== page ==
Henry Mintzberg, a Canadian professor who studies management, has concluded that only 10 percent of most companies’ actions arise out of their formal strategic planning. Fully 90 percent of the results projected in most formal strategic planning processes never come to fruition. As explained by Willie Pieterson, Reinventing Strategy: Using Strategic Learning to Create & Sustain Breakthrough Performance (John Wiley 2002) at 46, the largest portion of activity comes from “emergent strategy.” This organic, evolutionary progress results from a series of ad-hoc initiatives, reactions, trial and error, and choices that managers make in response to daily pressures, without guidance from any overarching strategic concept. So-called strategy is Topsy, it just grows.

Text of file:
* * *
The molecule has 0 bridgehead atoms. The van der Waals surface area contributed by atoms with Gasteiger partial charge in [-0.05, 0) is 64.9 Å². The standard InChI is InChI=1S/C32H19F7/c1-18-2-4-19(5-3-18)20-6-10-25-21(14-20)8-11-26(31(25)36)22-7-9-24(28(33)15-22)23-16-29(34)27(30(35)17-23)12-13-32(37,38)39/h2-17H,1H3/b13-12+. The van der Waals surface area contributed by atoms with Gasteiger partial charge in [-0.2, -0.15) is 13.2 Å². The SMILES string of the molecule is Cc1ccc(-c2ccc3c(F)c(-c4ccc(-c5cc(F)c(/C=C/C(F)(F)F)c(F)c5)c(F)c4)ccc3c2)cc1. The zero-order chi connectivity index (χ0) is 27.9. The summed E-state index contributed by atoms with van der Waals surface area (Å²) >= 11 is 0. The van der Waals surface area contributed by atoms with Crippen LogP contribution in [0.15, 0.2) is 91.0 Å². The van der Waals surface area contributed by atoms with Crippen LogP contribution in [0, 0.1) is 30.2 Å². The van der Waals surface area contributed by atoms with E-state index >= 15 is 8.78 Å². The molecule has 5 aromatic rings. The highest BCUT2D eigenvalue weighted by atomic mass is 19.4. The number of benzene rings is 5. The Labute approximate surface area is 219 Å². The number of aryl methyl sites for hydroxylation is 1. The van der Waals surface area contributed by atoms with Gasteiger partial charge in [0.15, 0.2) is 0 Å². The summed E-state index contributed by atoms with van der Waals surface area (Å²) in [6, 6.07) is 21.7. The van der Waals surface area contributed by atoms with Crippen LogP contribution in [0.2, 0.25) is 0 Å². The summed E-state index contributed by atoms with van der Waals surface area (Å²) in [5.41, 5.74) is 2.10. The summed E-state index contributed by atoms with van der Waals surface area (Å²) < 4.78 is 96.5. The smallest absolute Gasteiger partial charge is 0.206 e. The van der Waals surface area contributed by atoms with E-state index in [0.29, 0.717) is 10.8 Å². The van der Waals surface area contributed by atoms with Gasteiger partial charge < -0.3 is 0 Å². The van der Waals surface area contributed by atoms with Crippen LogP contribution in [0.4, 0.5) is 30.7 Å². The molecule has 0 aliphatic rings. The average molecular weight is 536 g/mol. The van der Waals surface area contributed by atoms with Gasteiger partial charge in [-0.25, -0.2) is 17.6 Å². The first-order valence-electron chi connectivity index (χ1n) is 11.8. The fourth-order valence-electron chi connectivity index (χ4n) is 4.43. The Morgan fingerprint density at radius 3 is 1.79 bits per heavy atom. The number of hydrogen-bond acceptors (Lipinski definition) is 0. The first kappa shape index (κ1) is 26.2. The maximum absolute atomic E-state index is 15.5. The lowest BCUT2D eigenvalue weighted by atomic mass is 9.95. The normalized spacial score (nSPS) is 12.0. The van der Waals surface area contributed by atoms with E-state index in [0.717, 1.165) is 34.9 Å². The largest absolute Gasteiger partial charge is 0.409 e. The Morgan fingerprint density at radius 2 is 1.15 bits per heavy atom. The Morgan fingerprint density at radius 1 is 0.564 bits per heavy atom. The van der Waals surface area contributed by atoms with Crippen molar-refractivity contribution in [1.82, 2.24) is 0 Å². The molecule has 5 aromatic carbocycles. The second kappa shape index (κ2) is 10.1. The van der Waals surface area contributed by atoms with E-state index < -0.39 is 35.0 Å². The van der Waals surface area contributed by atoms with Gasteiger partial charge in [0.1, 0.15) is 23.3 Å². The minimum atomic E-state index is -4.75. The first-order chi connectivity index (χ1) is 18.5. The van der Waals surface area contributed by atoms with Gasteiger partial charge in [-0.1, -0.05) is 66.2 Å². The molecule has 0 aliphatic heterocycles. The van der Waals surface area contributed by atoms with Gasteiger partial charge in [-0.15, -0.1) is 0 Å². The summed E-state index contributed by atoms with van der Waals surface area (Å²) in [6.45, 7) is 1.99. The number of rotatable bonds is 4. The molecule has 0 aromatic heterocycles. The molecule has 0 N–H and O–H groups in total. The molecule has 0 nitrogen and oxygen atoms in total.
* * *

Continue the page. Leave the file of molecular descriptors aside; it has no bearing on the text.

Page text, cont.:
General counsel, and those who report to that position, create large doses of emergent strategy, in part because their range of strategic initiatives are so limited (See my post of Dec. 15, 2005 that doubts law department strategic planning; and Dec. 19, 2005 on active inertia.) .
In Pieterson’s opinion, good strategy begins with divergent thinking, which questions basic premises. Good planning, by contrast, is above all an exercise in convergent thinking, which picks among the given choices the most effective one (id at 46). Both depend on execution (See my post of Oct. 10, 2005 where executive weaknesses undermine strategic decisions.).